We both worked some evening shifts.  At times his apartment, our haven, bore hints of other visitors – an odd comb, evidence of a meal cooked beyond his usual culinary skills, an extra towel where only one usually hung – not definitive, but noticed.  I did not ask and he did not need to deny.  Instead, the possibilities were added to the pile of uneasiness already neatly stacked like firewood, kept in a place where they would be safe from the flame of fury.  And then I loved him harder, to help him understand that I could be enough.  That he was enough for me. 

            At times evidence became undeniable.  I turned a blind eye, not believing the others were important to him, believing they were his defense against his fear of being hurt again.  When I could no longer look away I broke up with him, and became totally miserable.  Then he called or approached me, making excuses or telling me it was over with the other woman, and I flew back into his arms.  Eventually I traveled the same route again and then again, did not allow myself to recognize the growing pattern.  We stayed together for three years, but my tolerance grew steadily weaker.  Or maybe my belief in my worth grew steadily stronger.      

            One winter break we traveled more than 24 hours on a Greyhound bus to sunny Florida, escaping the gray snow of upstate NY.  It was a group trip and our first extended ‘vacation’ together.  I told my parents I was going with my roommates.  With little sleep, an aching body, and swollen feet I exited the bus, certain it was worth it.  We were traveling together, away from it all, experiencing new things, nurturing a deeper connection.

            I had never been to the real south – not knowing that Florida was largely the transplantation of northerners to sunshine. Warmth, palm trees, sand and ocean in January – or any time of year for that matter – were foreign to my hardcore snowbelt upbringing.  The few memories of what we did included: a pool, eating cheaply, a second rate hotel room and attending a Jai Lai game that was high on his ‘to do’ list.  My list included whatever he wanted to do.  The stadium was crowded, loud, hot and dirty. We had cheap seats high in the bleachers –thankfully with a roof to provide relief from the intense sun.  I had never been to a large sporting event and didn’t understand the game, but was content watching the ball being passed between players.  He was his usual joking, talkative, flirty self – aimed at young women wherever they appeared.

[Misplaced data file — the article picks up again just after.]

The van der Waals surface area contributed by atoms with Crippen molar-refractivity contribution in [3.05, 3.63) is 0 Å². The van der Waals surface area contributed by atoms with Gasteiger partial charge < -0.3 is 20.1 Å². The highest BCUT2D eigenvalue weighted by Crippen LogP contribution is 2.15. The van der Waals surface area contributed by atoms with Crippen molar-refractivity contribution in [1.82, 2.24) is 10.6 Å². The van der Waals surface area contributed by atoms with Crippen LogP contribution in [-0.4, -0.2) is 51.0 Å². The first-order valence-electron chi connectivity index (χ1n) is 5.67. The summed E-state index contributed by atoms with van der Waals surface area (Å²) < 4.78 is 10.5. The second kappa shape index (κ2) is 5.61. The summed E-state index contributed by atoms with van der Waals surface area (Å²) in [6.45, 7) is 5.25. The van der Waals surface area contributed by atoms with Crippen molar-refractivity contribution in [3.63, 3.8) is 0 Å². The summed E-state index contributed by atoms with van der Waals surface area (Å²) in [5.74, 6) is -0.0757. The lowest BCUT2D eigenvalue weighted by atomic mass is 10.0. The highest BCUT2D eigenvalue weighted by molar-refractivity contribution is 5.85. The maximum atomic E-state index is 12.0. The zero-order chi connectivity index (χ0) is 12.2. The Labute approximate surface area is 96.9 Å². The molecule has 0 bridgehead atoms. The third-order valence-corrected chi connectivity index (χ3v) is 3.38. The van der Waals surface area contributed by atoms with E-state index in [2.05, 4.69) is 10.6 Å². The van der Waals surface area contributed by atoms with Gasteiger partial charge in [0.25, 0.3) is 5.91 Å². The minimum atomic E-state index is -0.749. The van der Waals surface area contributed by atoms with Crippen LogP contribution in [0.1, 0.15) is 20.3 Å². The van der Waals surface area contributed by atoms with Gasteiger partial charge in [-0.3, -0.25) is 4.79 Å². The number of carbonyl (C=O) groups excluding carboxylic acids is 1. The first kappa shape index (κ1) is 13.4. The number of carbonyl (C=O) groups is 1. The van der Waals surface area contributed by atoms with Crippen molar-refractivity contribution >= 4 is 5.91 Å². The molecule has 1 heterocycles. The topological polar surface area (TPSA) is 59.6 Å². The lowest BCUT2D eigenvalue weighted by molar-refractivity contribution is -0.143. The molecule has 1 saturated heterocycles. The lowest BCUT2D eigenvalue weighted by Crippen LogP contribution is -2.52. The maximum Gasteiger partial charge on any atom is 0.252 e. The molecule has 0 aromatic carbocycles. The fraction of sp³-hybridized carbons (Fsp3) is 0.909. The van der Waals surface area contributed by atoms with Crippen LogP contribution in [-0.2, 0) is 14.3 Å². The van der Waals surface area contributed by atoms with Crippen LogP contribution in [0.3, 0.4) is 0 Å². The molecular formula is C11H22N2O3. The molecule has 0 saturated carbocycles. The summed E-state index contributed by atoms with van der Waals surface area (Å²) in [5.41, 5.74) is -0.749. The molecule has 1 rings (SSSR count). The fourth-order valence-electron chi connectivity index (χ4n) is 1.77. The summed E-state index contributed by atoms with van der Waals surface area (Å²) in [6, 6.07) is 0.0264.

He returned from a long absence with drinks and food.  I had sat uncomfortably, waiting, surrounded by noise and strangers and strangeness.  I was relieved to see him climbing the steps to our seats.  He greeted my eager, anxious face with a casual comment: “Sometimes I wonder what I see in you, with your puffy cheeks.”  I sank through the seat, the stadium, and the earth, to my own personal hell.  Every ounce of self- doubt and worthlessness I had ever felt fused into one solid lump, and turned my heart to lead.  It was true.  I was ugly.  And even the man I thought loved me couldn’t understand why he did.  Later he tried to joke his way past those words, but they were too heavy to float away on laughter.  I don’t remember any more of the trip – not even the long bus ride home.  I am certain I went on as if the bomb had not landed – I always did.

            Almost without notice my trust in his love started to drip through the holes pierced in the fabric of our entire relationship, despite the numerous stitches of denial used to darn them close.  Infidelity secretly grew into a two way street.  He never knew what a good teacher he had been.  I was not aware that I was looking for an exit ramp, and was paying heavy tolls on my trip there.  Vengeful acts piled self-hate on top of insecurity.  It took more than a year of wrong turns, dead ends, and blaring horns to get past the traffic of promises, blind hope, and excuses.  Following graduation I carried my diploma into his apartment along with the rest of my belongings.  As soon as he left for work, I could not resist the need to rummage through his things, feebly justified by the fact that this was now our shared apartment.  I found Polaroid pictures of other women, similar to those I had allowed him to take of me, and the raw truth could no longer be denied.  On his return home my rage ripped through the air like a forest fire destined to burn down anything in its path.   I had never allowed such anger to surface.  It felt scary, uncontrollable.  It felt right.  I screamed.  I threw things.  I hit him with the table phone.  He called the police.  They arrived and tried to hide their amusement.  I stood there, red faced with tears and snot running down my cheeks, under five feet tall at 100 pounds.  He stood there, calmly, with his black belt muscled body that towered over a foot above me.  They stood there, smirking, as I packed my possessions and the hard lessons etched on my ruptured heart into my car and drove away.  What was not so easily visible was a more robust load of dignity than I had moved in with, along with the muscle added to the strength of me.  I had graduated from the blur of innocence.  Love had not healed all things.   I had become my mother, ultimately controlled by my love for a man.  I renewed my vow never to be controlled again.

One thought on “Enough

  1. The buildup to the explosion was riveting. You used some very strong imagery in this piece. I particularly loved the sentences “the possibilities were added to the pile of uneasiness already neatly stacked like firewood, kept in a place where they would be safe from the flame of fury” and “It took more than a year of wrong turns, dead ends, and blaring horns to get past the traffic of promises, blind hope, and excuses”. I am impressed!


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